A SMALL SELF-STICK GUIDE
Have you ever tried to make the perfect self-portrait by holding your smartphone in your outstretched hand? If so, then it seems the time has come to look at such…

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SATURATION AND VIBRANCE - WHAT IS THE DIFFERENCE?
The well-known Saturation and Vibrance sliders in post-processing programs are used by photographers of all genres. But do you know the difference between them and the effect that can be…

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WHAT IS TFP?
About TFP should know everyone who is somehow connected with photography. TFP (Time for Prints) is a form of transaction in the world of photography, where neither side takes money…

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5 UNUSUAL COUNCILS ON THE SNOW PHOTOGRAPHY, WHICH CAN CHANGE YOUR WINTER IMAGES

Winter is in full swing – it’s time to get out and wander through the snow in search of magical shots. Did you use any of the following winter shooting tips?

Use white vignette

The goal of vignetting is to keep eyes from falling off the edge of the image and to look away to the center of the image. Given the amount of white and gray in the snow photos, you usually will not be able to use the traditional dark vignette, because it will be too much eye-catching and look not appropriate. So just use white!

White vignettes can add special magic to snow photos. To add a vignette, use any photo editor, for example, the Adobe Lightroom tool.

This is fairly simple advice, but it can still be of great importance, as seen in the photo above.

How to improve winter photos
Brooklyn Bridge at sunset, during a blizzard

When you are photographing in the middle of a blizzard, photographs often end up gray and devoid of contrast and, among other things, will be littered with snow strips, which give the photograph a picturesque texture and quality. Use this to your advantage and increase the contrast and saturation to make the photo even closer to the type of artistic picture. Over-saturated photos are usually a bad idea, but for shots with a blizzard they can, on the contrary, be just great.

Compare the untouched original below with the photo at the beginning of the article. Improved color, increased contrast and white vignette – everything you need to fully transform the picture.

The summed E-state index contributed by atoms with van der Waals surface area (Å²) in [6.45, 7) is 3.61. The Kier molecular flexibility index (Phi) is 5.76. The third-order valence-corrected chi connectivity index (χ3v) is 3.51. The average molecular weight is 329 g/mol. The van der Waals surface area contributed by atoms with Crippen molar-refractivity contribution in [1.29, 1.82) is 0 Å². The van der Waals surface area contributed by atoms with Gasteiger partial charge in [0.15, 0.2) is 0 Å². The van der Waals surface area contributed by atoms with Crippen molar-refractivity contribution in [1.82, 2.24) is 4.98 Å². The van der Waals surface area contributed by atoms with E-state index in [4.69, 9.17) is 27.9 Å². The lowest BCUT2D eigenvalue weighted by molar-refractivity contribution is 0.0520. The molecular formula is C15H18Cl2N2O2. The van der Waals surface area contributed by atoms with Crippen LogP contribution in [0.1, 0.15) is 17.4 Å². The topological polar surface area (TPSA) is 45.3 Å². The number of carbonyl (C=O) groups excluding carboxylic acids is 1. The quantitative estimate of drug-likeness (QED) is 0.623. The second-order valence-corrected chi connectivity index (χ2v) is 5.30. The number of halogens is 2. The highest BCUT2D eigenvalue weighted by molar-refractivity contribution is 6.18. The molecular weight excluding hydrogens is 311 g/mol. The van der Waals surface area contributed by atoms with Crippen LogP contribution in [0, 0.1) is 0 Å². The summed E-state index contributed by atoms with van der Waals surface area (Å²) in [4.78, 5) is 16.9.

White backing, white frame

How to improve winter photos
Couple on sheep glade, original

If you have a photo with a lot of white snow and even more with a white vignette, underline it by adding a bottom layer of white and a white frame to it. The frame will merge with the frame to become part of the action.

Photograph at dusk and at night to create menacing winter paintings.

Snow can not only be portrayed as something friendly, peaceful and simple. It can often carry a dark and threatening sensation if it is removed correctly, especially at dusk or at night. When the light level decreases, the contrast between white snow and darkness increases. This can result in, for example, tree branches looking like tentacles or disfigured fingers circling through a photograph. The contrast between the beautiful snow property and the awesomeness of the painting is unique.

How to improve winter photos
Lamppost at dusk, Central Park
HDR (High Dynamic Range) can contribute to the excellent textural quality of HDR without unrealistic HDR colors. Depending on the lighting, snow often lacks texture. The difference between bright white tones and deep shadows in these pictures can be so pronounced that it will not work very well. For such photos, HDR is the perfect tool to put everything in its place.

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The history of women photographers originates from the photo itself. Nevertheless, while male names fell to the top of a photographic spoken language, the contribution of women leveled or was…

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WOMAN PIONEERS AFFECTING THE HISTORY OF THE PHOTO
The history of women photographers originates from the photo itself. Nevertheless, while male names fell to the top of a photographic spoken language, the contribution of women leveled or was…

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DO YOU NEED A PROFESSIONAL CAMERA TO BECOME A PHOTOGRAPHER?
Have you ever heard that someone said: “My photos would be much better if I had the same camera as you or this photographer”? Perhaps even you yourself said something…

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HOW TO PHOTOGRAPHIC FIRE, OR FLAME, AS AN OBJECT, ACCENT AND SOURCE OF LIGHT
Fire is an interesting thing. We have a very deep and instinctive relationship with him, so it is not surprising that adding a flame to a photo can have quite…

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